Inauguration day is probably one of my 2 or 3 least favorite days in every decade. My feelings on the whole exercise are probably best encompassed by a conversation I had the other day at a social function.

A couple of my many liberal friends were complaining vociferously about the upcoming Trump Presidency. After a while, one observed that I seemed to be insufficiently upset about Trump. Was I a secret supporter?

I said to them something roughly as follows: You know that bad feeling you have now? That feeling of anger and fear and exasperation that some total yahoo who you absolutely disagree with has been selected to exercise power over you, power that offends you but you have to accept? Yeah, well I feel that after every Presidential election. Every. Single. One. At some point we need to stop treating these politicians as royalty and instead treat them as dangerous threats whose power needs to be circumscribed in every way we can find.

Trump and libertarian concerns

Filed under: Government, Liberty, USA — Tags: , , , , , — Nicholas @ 03:00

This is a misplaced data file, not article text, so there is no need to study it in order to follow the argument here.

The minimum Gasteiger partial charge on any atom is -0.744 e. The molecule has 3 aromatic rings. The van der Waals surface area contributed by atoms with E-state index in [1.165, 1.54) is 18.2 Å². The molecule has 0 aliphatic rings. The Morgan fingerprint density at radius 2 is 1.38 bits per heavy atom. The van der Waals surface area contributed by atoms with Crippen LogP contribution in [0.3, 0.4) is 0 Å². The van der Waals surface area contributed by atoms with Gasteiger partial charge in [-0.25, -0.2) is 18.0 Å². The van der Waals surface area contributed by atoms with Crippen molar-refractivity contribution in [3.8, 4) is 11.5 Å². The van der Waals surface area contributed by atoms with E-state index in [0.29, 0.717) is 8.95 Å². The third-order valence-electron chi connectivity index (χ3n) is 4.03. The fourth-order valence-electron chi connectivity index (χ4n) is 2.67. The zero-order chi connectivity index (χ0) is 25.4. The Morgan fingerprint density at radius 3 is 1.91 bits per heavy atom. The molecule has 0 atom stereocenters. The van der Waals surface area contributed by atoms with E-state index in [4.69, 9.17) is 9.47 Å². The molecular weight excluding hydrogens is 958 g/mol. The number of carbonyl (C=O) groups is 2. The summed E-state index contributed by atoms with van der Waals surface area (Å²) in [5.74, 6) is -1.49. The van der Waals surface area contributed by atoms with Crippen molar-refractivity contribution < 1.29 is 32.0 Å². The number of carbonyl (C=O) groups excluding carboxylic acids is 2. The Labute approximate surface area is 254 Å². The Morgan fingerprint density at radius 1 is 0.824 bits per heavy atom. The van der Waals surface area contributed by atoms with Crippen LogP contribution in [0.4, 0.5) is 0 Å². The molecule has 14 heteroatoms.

At Reason, Peter Suderman can only come up with nine reasons for libertarians to be worried about Il Donalduce‘s new regime:

Here are nine reasons why libertarians should be very concerned about a Trump presidency:

1) He has repeatedly promised to deport 11 million undocumented immigrants upon taking office, relying on a “special deportation force” to carry out the task. And even in the occasional moments in which he has seemed to recognize that this task would be logistically impossible, he has continued to insist that he will deport several million people right away, and that other undocumented immigrants who are in the country will not have a path to citizenship unless they leave the country first.

2) More generally, Trump’s attitude toward immigrants and outsiders ranges from disdain to outright hostility. He has called for a ban on Muslim immigration and the closure of mosques, and he opened his primary campaign by declaring that Mexican immigrants to the U.S. were rapists and criminals.

3) Trump has also promised to build a massive, expensive wall along the southern border, and has insisted that Mexico will pay for its construction, an absurd notion that is already crumbling, as the incoming administration has asked Congress, not Mexico, to pay for the wall.